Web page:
Thames Water have been carrying out refurbishment work to water mains over a wide area of London. For larger diameter pipes the technique is to insert a plastic liner into the old cast-iron mains. This can usually be done from above ground by means of access shafts and trenches. However, there are awkward places where there is a tight bend or a junction between pipes where it is necessary for someone to work inside the water main itself and this may be as small as 36 inches in diameter. Someone will need to travel along inside the main from an access shaft or drift to the place of work.

How do people travel along the main to get there? They may be able to lie down on a low trolley and by means of pedals propel themselves along; electric propulsion from a battery might also be a possibility. A safety line would have to be attached to the worker in order to retrieve the person in case of difficulty.

Bad air is hazardous and breathing apparatus is no doubt available; clearly ventilation is critical. Early coalmines were ventilated by having several shafts and drawing air along the horizontal galleries. For a section of water main of limited extent Thames Water only need one entry point and one exit point with an electric fan at one end.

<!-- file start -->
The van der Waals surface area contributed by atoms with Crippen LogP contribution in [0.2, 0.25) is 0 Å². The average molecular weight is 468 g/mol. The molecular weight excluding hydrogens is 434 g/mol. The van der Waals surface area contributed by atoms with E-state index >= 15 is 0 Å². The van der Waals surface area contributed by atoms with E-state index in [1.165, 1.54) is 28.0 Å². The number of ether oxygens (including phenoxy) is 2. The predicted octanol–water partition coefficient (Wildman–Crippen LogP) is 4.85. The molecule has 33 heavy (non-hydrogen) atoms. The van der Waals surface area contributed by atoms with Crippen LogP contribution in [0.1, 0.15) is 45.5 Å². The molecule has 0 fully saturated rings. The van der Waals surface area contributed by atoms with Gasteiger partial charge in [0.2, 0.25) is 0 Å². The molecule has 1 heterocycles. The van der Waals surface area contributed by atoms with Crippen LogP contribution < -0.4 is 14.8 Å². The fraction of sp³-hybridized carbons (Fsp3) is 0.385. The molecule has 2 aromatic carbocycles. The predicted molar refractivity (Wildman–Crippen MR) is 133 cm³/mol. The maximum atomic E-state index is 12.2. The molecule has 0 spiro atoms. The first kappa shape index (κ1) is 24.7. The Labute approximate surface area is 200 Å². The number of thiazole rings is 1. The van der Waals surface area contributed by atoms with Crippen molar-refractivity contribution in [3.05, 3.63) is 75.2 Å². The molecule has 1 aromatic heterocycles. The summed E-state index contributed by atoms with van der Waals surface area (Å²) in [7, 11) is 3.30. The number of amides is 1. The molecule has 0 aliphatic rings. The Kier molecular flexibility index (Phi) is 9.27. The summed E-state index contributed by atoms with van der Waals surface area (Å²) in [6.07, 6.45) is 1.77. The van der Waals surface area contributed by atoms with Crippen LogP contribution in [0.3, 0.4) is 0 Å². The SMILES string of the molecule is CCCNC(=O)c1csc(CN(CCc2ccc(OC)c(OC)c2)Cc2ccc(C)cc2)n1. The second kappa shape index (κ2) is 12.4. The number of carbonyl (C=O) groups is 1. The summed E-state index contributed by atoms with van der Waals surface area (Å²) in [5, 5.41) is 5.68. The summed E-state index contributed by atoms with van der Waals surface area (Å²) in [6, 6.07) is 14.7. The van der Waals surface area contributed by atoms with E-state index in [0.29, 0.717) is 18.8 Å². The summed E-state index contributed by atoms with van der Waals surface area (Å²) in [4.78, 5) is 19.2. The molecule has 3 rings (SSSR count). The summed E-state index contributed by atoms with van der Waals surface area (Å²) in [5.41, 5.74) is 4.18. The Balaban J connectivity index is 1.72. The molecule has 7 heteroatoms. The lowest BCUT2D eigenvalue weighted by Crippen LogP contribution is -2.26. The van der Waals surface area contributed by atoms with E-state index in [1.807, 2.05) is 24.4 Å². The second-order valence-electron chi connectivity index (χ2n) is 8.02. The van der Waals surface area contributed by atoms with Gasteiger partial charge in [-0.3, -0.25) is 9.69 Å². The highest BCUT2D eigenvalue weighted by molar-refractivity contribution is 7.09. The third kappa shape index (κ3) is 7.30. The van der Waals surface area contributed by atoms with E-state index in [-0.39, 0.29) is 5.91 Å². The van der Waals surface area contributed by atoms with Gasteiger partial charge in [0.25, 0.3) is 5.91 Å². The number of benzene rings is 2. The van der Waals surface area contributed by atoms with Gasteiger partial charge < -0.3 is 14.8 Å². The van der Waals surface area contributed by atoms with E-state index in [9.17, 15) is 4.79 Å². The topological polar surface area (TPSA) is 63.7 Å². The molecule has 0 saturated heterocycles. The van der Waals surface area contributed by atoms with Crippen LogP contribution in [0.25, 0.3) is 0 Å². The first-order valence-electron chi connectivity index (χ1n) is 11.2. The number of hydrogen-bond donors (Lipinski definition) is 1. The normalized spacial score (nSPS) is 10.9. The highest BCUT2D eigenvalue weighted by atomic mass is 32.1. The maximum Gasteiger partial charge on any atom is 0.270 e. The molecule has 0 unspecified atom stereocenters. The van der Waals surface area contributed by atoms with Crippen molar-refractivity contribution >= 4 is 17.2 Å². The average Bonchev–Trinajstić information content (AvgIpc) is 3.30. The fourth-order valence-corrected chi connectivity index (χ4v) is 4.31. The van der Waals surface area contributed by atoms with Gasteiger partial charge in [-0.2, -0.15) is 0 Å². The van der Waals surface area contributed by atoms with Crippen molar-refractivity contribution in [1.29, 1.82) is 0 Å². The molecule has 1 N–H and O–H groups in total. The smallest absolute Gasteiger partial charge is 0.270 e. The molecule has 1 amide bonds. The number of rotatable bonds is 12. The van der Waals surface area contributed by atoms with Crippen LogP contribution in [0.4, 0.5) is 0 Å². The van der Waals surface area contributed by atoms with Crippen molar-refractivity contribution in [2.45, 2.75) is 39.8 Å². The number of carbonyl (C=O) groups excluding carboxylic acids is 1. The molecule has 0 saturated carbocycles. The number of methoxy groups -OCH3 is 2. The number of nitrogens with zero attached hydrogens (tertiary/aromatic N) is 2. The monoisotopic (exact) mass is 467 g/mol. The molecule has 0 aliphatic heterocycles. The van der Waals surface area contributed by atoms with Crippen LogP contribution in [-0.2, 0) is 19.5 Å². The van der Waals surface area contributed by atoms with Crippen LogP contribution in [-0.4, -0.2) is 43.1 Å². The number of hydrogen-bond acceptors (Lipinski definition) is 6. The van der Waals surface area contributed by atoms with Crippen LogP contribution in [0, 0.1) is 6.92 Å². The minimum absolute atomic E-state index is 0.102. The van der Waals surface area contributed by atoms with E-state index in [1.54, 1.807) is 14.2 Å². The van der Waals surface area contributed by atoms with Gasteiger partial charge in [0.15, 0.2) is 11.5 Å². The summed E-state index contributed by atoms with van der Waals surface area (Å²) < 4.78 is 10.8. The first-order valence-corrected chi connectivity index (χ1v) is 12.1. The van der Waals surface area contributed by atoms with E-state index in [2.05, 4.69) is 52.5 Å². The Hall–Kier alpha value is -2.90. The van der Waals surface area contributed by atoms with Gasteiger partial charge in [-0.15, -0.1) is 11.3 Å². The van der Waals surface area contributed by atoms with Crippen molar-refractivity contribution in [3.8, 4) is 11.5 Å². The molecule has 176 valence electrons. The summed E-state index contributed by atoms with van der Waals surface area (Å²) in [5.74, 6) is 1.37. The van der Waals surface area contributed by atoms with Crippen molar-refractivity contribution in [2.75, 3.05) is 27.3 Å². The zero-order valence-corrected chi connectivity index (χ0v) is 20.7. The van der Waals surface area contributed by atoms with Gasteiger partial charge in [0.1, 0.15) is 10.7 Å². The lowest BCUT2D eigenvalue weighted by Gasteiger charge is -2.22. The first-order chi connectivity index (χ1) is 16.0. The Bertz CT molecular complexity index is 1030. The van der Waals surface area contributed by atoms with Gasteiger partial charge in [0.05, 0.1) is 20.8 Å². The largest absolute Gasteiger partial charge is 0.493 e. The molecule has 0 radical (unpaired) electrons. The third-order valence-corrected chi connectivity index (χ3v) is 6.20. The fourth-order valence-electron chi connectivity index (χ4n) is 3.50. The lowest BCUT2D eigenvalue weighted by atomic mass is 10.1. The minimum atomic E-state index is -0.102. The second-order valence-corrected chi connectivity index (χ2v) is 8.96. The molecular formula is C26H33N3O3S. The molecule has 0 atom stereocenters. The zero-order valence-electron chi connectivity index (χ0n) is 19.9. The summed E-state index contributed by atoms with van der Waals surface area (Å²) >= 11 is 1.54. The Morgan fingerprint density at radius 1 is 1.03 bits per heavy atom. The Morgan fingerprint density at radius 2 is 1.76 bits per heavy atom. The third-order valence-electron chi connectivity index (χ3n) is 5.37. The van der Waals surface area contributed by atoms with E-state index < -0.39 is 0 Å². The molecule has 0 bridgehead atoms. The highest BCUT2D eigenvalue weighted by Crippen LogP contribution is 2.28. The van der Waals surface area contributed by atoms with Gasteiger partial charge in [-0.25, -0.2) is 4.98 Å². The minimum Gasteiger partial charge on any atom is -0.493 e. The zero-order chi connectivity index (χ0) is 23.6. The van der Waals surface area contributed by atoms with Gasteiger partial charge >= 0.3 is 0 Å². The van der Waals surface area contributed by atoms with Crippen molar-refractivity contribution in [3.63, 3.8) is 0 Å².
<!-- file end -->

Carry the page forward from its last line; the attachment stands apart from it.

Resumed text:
If you have any tendency towards claustrophobia this work quite likely sounds utterly appalling but it is probably no more dangerous than diving, and probably not as potentially injurious to health. People do seem to be able to adapt and get used to most things.

In the 19th century many people were driven by hunger and uncomfortable work was not uncommon. Men, probably young boys, worked inside the columns of gasholders to tighten bolts.

You might think that particularly slim people would be engaged in this work but from observation the people involved seem to be of the usual build. When this work is carried out it appears that they are required to have a special rescue vehicle present in case of difficulties; here is a photograph of one.

Acknowledgement

Thanks are due to Malcolm Tucker for amendments. Bob Carr

More on Bofors AA gun platform at Cheshunt Lock — image

Further to Bob Carr's letters on the Bofors Gun Platform at Cheshunt — GLIAS Newsletters 311, p5, 312, pp10-11, 314, p6: